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Depression Treatment Trends Before and After 1970, Essay Example

Pages: 5

Words: 1432

Essay

Comparing and Contrasting the Depression Treatment Trends before and after 1970 usingTwo peer reviewed Journals.

Introduction

Depression, according to Soni (2012) is a medical illness that causes persistent feelings of sadness and loss of interests in daily activities, with resulting symptoms requiring appropriate treatment as they seriously affects and interferes with the lifestyles of individuals that are so affected.

The growth and development as it the relate to the treatment of this disease can be better understood by comparing and contrasting the different trends before and after the 1970 period, when new government regulations and laws were introduced , patients were de-institutionalization  and clinical practices began to increase to improve the management and control.

Trend during the Post 1970 period

In a survey conducted to compare trends in outpatient treatment of depressive disorders in the United States between 1987 and 1997, Olson et al (2002), used data from the 1987 National Medical Expenditure Survey and the 1997 Medical Expenditure Panel Survey, which had sample sizes of N=34,459 and N=32,636 respectively, as well as a qualifying condition that participants must have made or reported at least one outpatient visit for depression.

Olson et al. (2002), found at the end of the survey that,(a) the rate of depression treatment had increased from 0.73 per 100 persons in 1987 to 2.33 per 100 persons in 1997, (b) the proportion of individuals that used antidepressant medication rose from 37.3% to 74.5%, (c) psychotherapeutic treatment declined from 71.1% down to 60.2%, (d) the number of depression treatment per visit per user was reduced from 12.6 to 8.7 per year, (e) physicians treatment for the condition rose 17.4 % and (f) the treatment cost mostly covered by third parties improved by approximately 16%.

The conclusion drawn from the trends from the survey observed by Olson et al. (2002) was that depressive disorders were highly prevalent in the United States in the period under review, in that there was marked increase in the size of the population that received treatment.

Thesetreatments according to Olfson et al. (2002) were characterized by greater involvement of physicians, greater use of psychotropic medications, expanding availability of third party payments and reductions in outpatients as well as psychotherapy treatments.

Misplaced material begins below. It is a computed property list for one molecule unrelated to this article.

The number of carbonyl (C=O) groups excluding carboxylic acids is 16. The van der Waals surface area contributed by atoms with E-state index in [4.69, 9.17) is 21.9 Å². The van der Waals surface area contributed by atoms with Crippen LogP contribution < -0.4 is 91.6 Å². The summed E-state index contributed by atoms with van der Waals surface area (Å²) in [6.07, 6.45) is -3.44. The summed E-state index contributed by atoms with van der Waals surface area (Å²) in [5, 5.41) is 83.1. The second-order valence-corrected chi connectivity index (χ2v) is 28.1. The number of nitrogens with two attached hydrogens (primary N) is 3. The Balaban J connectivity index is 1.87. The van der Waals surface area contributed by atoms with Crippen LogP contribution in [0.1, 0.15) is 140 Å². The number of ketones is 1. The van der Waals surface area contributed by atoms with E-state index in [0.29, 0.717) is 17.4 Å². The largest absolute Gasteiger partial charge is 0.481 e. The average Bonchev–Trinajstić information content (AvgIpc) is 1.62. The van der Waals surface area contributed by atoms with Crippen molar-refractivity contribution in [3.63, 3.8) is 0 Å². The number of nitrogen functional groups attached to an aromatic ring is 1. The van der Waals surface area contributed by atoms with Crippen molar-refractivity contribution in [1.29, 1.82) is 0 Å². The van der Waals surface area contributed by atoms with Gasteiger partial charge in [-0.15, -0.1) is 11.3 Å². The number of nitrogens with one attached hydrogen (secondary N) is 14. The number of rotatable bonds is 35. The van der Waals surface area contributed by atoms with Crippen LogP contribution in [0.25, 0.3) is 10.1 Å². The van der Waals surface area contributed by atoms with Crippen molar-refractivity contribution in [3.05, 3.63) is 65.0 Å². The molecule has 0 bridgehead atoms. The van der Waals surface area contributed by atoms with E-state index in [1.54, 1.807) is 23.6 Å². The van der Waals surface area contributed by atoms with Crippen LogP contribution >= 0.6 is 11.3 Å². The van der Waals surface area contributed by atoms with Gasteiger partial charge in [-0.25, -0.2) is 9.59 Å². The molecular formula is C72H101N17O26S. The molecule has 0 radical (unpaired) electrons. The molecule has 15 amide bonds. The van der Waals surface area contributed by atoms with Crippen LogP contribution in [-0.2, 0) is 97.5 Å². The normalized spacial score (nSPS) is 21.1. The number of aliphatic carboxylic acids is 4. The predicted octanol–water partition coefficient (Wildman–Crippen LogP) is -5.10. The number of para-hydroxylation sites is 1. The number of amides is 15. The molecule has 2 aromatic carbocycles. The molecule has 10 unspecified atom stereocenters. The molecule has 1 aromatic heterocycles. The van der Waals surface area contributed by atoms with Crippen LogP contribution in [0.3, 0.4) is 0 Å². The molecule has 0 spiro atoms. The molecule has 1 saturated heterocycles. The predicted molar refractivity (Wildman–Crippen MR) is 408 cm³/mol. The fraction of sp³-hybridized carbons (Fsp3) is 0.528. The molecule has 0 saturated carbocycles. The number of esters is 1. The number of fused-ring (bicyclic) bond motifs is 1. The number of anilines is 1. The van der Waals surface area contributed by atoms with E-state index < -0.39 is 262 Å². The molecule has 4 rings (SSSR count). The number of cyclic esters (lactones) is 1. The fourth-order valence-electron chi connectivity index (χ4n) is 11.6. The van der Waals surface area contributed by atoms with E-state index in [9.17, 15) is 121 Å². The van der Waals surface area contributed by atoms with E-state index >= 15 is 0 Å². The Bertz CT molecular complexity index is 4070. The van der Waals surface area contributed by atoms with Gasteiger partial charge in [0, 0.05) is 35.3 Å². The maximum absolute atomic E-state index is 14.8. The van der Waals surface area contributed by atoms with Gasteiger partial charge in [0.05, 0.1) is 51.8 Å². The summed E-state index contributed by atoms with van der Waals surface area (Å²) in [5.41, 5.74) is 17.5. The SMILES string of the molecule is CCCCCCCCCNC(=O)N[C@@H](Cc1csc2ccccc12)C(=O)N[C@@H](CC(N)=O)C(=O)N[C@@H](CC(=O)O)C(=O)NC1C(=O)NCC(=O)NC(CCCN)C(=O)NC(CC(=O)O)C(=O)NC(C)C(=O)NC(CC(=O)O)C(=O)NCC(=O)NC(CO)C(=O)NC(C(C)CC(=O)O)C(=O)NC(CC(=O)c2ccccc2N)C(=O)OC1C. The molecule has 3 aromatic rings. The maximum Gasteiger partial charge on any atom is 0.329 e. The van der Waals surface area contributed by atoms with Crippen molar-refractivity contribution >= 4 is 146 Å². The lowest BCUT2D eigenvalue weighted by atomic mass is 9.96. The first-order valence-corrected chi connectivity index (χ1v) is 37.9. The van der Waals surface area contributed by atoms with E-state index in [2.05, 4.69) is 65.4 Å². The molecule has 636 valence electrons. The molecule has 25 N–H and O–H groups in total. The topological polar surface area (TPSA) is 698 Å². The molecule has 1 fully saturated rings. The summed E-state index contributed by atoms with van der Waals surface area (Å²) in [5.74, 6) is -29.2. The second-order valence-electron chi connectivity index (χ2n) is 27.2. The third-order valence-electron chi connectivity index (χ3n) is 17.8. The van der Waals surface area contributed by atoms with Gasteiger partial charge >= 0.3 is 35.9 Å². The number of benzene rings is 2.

The Pre 1970 period

In an article entitled “How an Age of Anxiety became an Age of Depression”, Horowitz (2010) wrote that during the 1950’s and 1960’s, anxiety was the emblematic mental health problem in the United States, and depression was considered a rare condition.

Using statistical trends in diagnosis, drugs prescriptions, textual readings of diagnostic criteria, and secondary literature, Horowitz (2010), made three major findings, and these were; (a) the association of anxiety and amorphous conceptions of stress and neurosis evolved into incompatible situations that demanded diagnostic specificity from professionals in the discipline, (b) contrasting  nosologies  of anxiety and depression in the Diagnostic and Statistical Manual of Mental Disorders 111 extended major depressive disorders  to include  greater number of patients than any other disorder, and (c) antidepressant drugs at the time were not associated with the stigma  and allergic side effects of anxiolytic.

According to Selye (1968) contribution, the stress condition during the 1950’s and the 1960’s encompass a diffuse and multifaceted array of psychic, somatic and interpersonal problems that developed as a response to the daily strains of life. Horowitz (2010) then infer from his peer argument that the common psychological feature of those problems included a mélange of symptoms like headaches, sadness, fatigue, back pain, gastro enteritis complaints, and sleep and appetite difficulties which often accompany personal, financial, occupational  and health concerns.

Additionally, Shorter (1992), reported in the same study that the period before the 2oth century, professional and lay people were likely to regard this varied combinations of symptoms as problems associated with the nerves that were emphasizing the somatic aspects of  complaints.

Comparing and Contrasting

The studies conducted by both researchers covered ten year periods and involved the analysis of surveys from reliable sources like the Medical Expenditure Panel Survey, the National Medical Expenditure Survey, secondary literature, and medical treatment records from health institutions.

The depression trends observed during the pre-1970 period were less understood than during the post 1970 era, and were attributed to anxiety as a result of personal, financial, occupational and health concerns. In the post 1970 depression analysis, patients were subjected far more sophisticated and scientifically orientated treatment by different groups of specialized medical experts like psychiatrists and psychologists than in previous period.